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DUBLIN OR MEATH?

The Sheridans are a close-knit family -- except when it comes to football.

Olivia Sheridan and her family live on the Meath-Dublin border in Garristown. Like many families in the area, they are divided when it comes to which county they support in GAA.

While she remains loyal to her home county Meath, her husband Martin is loyal to his native Dublin.

Her eldest son Ronan (31) followed in her footsteps supporting the Royal County.

However, the other two Sheridan boys, Dara and Kieran, have taken after their father and will be kitting out in Blue to watch the match on Sunday.

"Both boys play for the local team St Vincent's in Meath. I suppose Kieran sort of ventured out with his friends to support Dublin."

Martin is chairman of the GAA club in Garristown and "poached" their youngest son Dara (26) to play for the Garristown team.

Olivia has always had an interest in football. "I played a bit of ladies' football in my day, that's years ago now," she explained. She says raising boys who played for different teams could be demanding but she enjoyed it too. "I always went with the kids to the matches. They played for different teams, so I'd have to try to make all the games."

And she always made sure the boys looked their best on the pitch: "I used to wash their kits and I was a great one for cleaning the boots.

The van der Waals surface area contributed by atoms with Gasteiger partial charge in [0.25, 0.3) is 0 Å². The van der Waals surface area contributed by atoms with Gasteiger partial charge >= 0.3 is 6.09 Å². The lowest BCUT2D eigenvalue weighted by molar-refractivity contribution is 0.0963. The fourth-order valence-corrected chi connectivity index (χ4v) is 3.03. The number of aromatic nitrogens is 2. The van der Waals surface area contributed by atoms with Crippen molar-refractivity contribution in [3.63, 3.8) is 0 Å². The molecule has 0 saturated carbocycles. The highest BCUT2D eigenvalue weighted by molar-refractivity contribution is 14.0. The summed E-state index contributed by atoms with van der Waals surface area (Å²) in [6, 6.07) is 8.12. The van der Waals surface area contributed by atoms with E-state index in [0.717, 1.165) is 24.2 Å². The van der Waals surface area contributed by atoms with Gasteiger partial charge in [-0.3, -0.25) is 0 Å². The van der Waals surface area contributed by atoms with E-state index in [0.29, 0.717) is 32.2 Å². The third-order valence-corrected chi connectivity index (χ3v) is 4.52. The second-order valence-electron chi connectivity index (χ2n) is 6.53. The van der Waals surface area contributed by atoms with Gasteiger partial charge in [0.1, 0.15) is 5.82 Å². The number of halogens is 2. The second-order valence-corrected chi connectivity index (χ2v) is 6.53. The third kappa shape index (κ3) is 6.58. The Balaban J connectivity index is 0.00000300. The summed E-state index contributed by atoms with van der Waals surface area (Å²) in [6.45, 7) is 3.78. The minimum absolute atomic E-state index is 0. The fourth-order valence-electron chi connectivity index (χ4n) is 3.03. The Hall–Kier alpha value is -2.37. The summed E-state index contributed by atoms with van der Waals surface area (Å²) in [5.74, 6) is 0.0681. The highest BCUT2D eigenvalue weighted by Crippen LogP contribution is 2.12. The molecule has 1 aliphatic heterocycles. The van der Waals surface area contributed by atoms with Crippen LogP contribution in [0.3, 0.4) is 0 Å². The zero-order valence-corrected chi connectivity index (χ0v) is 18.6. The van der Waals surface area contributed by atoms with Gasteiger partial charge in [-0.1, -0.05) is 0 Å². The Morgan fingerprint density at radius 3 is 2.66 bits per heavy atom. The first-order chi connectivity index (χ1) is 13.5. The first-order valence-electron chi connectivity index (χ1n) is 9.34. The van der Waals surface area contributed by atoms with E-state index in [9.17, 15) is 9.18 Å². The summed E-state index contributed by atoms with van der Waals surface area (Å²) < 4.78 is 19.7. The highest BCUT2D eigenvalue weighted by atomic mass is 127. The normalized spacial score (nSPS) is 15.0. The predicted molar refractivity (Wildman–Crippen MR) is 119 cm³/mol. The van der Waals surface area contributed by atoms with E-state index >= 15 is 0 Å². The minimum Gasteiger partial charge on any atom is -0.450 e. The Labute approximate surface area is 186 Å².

"Everyone would be wondering how they always had such clean boots."Daughter Sinead is the only neutral one in the family.

"She wore a Meath jersey for a while, but I've seen her wear a Dublin jersey too. She's kind of in the middle; she could support either.

"I'll sit with a group of girl friends of mine from Meath.

"I'll probably drive there with Martin and home again after but I won't sit with him. He'll sit with the Garristown club."

Olivia isn't too worried about the outcome of tomorrow's match, though. "We won't be disappointed. It'll be a big bonus if Meath win, but I suppose Dublin are the favourites," she said.

But she's not ruling out a Meath win.

"Meath could always have a surprise for Dublin, you never know."

She recalls Meath's victory over the Dubs in 2001: "That was brilliant. That time, when I think about it now, it's the kids that made it.

"We always brought the kids to the game on Sunday; that was just what you did."

The next generation of Sheridans are divided, too. Olivia and Martin have two grandsons. Kieran's son Sam is three-and-a-half and wears the blue, while Ronan's son Ollie (2) wears the green and gold. It's not just families that are divided by county rivalry, businesses on the border have a mix of staff from both sides.

The Grasshopper in Clonee is right on the border and its staff and patrons will be out in county colours this Sunday. Owner Martin Regan said: "There's rivalry between bar staff and patrons. It's a constant battle; the slagging might last a week to 10 days after the match."

hnews@herald.ie